Each user of Twitter has a unique website address, i.e. a string of characters that indicates the location of their profile, where they can be contacted. As a result, giving the word "address" its plain meaning may lead to two possible interpretations. I must therefore decide between the Council's interpretation of Article 6(1), which tends towards a narrow interpretation of the words "name and address", and the more expansive interpretation suggested by the appellant.
The Council submits that details of name and physical address are necessary to determine whether an applicant is a "natural or legal person" under Article 3(1) of the Regulations. This approach is problematic, as it assumes all applicants must have a physical address, and that a physical address may be required as a validation measure. A better view is to say that the purpose of requiring an address is to ensure robust channels of communication are established between public authorities and applicants.
The latter view is preferable in the context of the Supreme Court's judgment in National Asset Management Agency v Commissioner for Environmental Information  IESC 51. In that case the court held that when interpreting the Regulations, it is necessary to understand exactly what the Directive does and means, which may also mean interpreting the provisions of the Aarhus Convention.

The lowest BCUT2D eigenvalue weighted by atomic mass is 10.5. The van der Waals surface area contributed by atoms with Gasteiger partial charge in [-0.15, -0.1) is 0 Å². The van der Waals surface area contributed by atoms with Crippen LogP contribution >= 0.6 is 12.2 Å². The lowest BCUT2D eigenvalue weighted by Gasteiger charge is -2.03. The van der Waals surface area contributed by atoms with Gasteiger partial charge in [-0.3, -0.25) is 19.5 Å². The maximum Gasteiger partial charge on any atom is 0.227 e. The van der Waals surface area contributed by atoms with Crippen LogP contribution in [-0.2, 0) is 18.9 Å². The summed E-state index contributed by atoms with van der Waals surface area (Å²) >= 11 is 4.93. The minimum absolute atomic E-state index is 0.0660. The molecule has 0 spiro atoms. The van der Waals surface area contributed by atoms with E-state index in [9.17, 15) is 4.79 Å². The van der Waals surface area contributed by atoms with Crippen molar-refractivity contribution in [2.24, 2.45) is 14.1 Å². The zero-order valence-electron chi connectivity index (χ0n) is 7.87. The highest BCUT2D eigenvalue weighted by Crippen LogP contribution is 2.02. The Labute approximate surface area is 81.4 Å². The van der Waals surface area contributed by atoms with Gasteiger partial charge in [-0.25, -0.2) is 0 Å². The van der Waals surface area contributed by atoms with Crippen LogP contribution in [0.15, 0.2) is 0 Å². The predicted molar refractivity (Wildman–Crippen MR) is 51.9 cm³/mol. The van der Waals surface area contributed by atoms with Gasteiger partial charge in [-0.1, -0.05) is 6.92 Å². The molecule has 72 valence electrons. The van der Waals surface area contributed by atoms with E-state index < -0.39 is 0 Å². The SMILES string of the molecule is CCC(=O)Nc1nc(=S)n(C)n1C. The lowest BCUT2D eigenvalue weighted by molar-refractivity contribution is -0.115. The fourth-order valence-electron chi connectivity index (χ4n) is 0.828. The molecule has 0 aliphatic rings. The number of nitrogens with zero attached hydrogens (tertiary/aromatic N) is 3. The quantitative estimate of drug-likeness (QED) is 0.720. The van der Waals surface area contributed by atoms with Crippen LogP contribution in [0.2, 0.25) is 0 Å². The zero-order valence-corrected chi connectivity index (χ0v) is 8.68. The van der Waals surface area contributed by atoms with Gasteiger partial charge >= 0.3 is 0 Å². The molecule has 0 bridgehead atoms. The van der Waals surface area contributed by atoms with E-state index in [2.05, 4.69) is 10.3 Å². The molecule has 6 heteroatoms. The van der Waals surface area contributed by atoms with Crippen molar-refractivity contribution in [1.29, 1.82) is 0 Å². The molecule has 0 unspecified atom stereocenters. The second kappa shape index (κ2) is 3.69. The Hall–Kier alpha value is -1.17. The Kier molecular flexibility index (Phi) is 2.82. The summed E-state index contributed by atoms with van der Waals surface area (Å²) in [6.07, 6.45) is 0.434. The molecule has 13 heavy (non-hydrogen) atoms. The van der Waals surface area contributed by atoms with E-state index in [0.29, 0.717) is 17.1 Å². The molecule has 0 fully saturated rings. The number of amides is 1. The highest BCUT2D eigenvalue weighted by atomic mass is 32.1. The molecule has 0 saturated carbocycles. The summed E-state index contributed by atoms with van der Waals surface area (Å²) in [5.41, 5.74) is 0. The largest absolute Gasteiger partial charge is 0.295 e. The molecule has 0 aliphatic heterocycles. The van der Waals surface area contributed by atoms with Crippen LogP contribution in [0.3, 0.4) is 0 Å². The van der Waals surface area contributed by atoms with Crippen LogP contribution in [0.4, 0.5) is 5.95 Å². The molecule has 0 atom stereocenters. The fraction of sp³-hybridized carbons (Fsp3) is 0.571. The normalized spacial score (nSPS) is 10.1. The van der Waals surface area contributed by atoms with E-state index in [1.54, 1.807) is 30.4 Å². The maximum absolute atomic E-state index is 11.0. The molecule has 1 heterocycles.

O'Donnell J., at paragraph 10, sets out the general approach to be taken when interpreting European Union legislation, stating
It does not seem to me to be possible, and if possible, would not be correct, to approach the question of interpretation solely through the prism of national law, and the sometimes elaborate approach to statutory interpretation in Irish law in particular. There are rules for the interpretation of legislation introduced implementing an international treaty. In particular, this specific obligation undertaken by Ireland as a member of the EU requires that the courts approach the interpretation of legislation in implementing a directive, so far as possible, teleologically, in order to achieve the purpose of the directive.